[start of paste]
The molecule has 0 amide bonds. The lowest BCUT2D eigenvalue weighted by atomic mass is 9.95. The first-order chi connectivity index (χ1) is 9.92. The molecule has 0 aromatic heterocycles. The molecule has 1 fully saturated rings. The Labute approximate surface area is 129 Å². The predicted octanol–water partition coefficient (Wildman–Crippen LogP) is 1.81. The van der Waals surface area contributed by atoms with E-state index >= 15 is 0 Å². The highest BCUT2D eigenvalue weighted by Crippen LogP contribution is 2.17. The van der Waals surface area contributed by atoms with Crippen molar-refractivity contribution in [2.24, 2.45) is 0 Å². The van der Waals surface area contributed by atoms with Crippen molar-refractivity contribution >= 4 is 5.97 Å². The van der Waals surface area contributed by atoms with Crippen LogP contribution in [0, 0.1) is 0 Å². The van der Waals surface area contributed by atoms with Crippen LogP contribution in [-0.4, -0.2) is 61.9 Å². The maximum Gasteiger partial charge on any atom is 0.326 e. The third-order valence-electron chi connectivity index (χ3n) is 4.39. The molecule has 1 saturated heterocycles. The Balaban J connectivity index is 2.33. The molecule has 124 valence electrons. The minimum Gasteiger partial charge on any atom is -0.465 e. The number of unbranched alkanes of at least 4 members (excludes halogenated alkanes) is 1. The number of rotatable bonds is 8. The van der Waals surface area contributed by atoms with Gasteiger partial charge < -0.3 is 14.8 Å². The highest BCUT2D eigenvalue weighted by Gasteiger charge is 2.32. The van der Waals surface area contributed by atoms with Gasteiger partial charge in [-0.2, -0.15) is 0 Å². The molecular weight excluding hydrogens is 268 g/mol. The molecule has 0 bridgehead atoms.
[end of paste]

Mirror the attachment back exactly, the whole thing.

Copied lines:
The molecule has 0 amide bonds. The lowest BCUT2D eigenvalue weighted by atomic mass is 9.95. The first-order chi connectivity index (χ1) is 9.92. The molecule has 0 aromatic heterocycles. The molecule has 1 fully saturated rings. The Labute approximate surface area is 129 Å². The predicted octanol–water partition coefficient (Wildman–Crippen LogP) is 1.81. The van der Waals surface area contributed by atoms with E-state index >= 15 is 0 Å². The highest BCUT2D eigenvalue weighted by Crippen LogP contribution is 2.17. The van der Waals surface area contributed by atoms with Crippen molar-refractivity contribution in [2.24, 2.45) is 0 Å². The van der Waals surface area contributed by atoms with Crippen molar-refractivity contribution >= 4 is 5.97 Å². The van der Waals surface area contributed by atoms with Crippen LogP contribution in [0, 0.1) is 0 Å². The van der Waals surface area contributed by atoms with Crippen LogP contribution in [-0.4, -0.2) is 61.9 Å². The maximum Gasteiger partial charge on any atom is 0.326 e. The third-order valence-electron chi connectivity index (χ3n) is 4.39. The molecule has 1 saturated heterocycles. The Balaban J connectivity index is 2.33. The molecule has 124 valence electrons. The minimum Gasteiger partial charge on any atom is -0.465 e. The number of unbranched alkanes of at least 4 members (excludes halogenated alkanes) is 1. The number of rotatable bonds is 8. The van der Waals surface area contributed by atoms with Gasteiger partial charge < -0.3 is 14.8 Å². The highest BCUT2D eigenvalue weighted by Gasteiger charge is 2.32. The van der Waals surface area contributed by atoms with Gasteiger partial charge in [-0.2, -0.15) is 0 Å². The molecular weight excluding hydrogens is 268 g/mol. The molecule has 0 bridgehead atoms.